Eboo Patel, founder and president of Interfaith Youth Core, delivered Tuesday’s university forum. He spoke on the importance of an interfaith effort to achieve unity.
Patel recalled an experience he had listening to Nelson Mandela speak while in South Africa in 1999. Mandela said he would still be a prisoner if it had not been for the efforts of many different faiths coming together against Apartheid.
“Systems that keep people apart and that keep some groups down are evil precisely because God loves unity and desires for us, His children, to be unified,” Patel said.
One of the reasons Apartheid ended is because people from different communities and convictions came together to fight for their shared values of unity and liberty.
Patel pondered on how he hadn’t known of the interfaith effort to end the oppressive system. He realized that he was lacking in this area of his education.
“This major moment in human history was brought about by an interfaith movement, and it changed my eyes,” Patel said. “Education is the development of new eyes, and that moment with Mandela shaped my eyes about history.”
From that point forward, Patel paid closer attention to the role that interfaith work had played in historical movements.
In a time of social unrest, civil rights leader Dr. Martin Luther King Jr. was backed by a strong interfaith effort attempting to help fight for the rights of an oppressed minority. Mahatma Gandhi, a leader in India’s independence movement, likewise learned and studied from the texts and leaders of other faiths and took inspiration from other leaders.
Patel said to consider inspiring moments in history and ask the question, Were there people from different faiths helping each other in this moment? Did they take inspiration from each other?
“I actually think one of the most profound questions we can ask on our way to being an educated people is the question, ‘Did I get inspired by somebody who believes things that are very different than what I believe?’”
Patel pointed to the importance of being a leader in today’s interfaith movement and finding shared values
“American healthcare is probably the single best example of religious diversity coming together in an interfaith cooperation for a shared value, which is healing,” he said.
There are medical professionals, doctors, nurses, respiratory therapists and custodians of many different faiths in every hospital in the country. Methodists, Baptists, Catholics, Muslims, Jews, Latter-day Saints, and members of many other groups all work together toward a common goal.
Each individual religious conviction can inspire the healthcare worker to become a healer. This is shared unity.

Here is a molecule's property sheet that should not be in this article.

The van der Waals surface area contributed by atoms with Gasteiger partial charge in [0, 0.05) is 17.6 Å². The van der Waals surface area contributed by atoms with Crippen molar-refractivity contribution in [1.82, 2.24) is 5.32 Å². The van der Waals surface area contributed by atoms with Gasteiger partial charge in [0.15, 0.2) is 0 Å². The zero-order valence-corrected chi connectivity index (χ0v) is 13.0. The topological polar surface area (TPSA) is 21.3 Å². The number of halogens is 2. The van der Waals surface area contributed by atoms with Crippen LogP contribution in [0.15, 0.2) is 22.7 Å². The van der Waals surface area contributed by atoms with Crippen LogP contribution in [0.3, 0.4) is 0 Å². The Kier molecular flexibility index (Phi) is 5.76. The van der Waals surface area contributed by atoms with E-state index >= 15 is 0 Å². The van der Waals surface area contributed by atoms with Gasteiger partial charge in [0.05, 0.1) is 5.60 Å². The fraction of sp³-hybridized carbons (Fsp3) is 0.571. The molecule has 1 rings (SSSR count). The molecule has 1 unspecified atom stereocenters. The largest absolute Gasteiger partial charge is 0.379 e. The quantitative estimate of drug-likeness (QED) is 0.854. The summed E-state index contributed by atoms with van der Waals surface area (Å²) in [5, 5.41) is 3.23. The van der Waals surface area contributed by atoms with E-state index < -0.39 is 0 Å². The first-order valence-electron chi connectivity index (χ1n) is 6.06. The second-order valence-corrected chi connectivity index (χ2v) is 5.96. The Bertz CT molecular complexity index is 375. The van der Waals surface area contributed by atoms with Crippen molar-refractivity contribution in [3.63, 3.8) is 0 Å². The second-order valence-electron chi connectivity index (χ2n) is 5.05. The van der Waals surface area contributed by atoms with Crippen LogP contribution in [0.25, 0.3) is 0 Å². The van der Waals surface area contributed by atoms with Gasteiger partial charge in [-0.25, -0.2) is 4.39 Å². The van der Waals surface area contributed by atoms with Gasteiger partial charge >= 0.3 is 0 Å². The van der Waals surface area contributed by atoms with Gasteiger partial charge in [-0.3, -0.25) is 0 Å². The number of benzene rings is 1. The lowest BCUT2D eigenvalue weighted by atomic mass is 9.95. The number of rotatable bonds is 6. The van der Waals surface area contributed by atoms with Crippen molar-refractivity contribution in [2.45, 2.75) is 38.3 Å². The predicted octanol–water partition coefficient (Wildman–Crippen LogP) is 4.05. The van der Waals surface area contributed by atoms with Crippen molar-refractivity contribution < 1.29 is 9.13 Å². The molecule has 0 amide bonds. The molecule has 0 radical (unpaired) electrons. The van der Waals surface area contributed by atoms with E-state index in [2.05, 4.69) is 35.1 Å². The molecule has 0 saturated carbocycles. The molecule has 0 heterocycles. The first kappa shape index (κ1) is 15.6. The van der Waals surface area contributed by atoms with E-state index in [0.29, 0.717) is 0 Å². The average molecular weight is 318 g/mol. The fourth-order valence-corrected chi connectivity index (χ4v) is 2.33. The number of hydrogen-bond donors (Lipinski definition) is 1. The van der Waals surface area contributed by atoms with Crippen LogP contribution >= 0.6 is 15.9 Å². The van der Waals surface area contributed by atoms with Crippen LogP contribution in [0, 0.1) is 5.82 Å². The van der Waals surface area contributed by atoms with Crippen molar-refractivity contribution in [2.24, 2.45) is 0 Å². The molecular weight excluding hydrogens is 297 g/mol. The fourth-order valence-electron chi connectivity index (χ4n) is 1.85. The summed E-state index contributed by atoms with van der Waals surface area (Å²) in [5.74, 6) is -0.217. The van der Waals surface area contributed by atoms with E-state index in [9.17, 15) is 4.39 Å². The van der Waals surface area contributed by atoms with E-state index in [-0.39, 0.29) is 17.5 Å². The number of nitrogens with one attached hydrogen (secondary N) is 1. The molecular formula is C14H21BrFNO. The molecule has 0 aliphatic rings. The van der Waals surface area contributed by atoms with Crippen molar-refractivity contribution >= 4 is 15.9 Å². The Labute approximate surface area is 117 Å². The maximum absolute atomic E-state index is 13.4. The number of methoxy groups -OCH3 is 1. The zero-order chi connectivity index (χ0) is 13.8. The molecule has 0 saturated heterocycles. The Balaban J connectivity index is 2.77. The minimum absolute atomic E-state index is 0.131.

Patel shared a photo of a moment in Jerusalem of a Muslim and a Jew doing their prayers together, pausing as they worked together to treat the sick, including those with COVID-19.
“Can you see yourself as a future doctor or nurse or driver of an ambulance who pauses to do your prayers alongside somebody who’s Hindu or Catholic or Jain or Muslim—both of you healers, both of you inspired by your faith conviction, different as it is—to come together and be a healer?”
Other examples of interfaith efforts include the work done at many orphanages, homeless shelters and disaster relief services.
“For you to be educated, to be competent—you will have to have an appreciative understanding of the inspiration of other people’s faiths in bringing them to that same cause that you’re involved in,” Patel said.
Patel admonished that to understand the inspirations of a different tradition is part of the mark of being educated.
“This is the first nation to believe that you could have people who spoke different languages,” Patel said. “Who prayed to God in different ways, including not at all. Who came from four corners of the earth, to this patch of land, and built out of it a nation, aspiring to ideals even though there have been mistakes and even sins along the way in violation of the ideals of freedom, of cooperation, of pluralism, of dignity for all. We can still achieve that, and I think you can be in the front of that movement.”
President Dallin H. Oaks, first counselor of the First Presidency of The Church of Jesus Christ of Latter-day Saints, will deliver the devotional at 11:05 a.m. on Tuesday, October 27.
His remarks will be broadcast on BYUtv, BYUtv.org, Classical 89 FM (89.1 FM) and BYUradio (107.9 FM).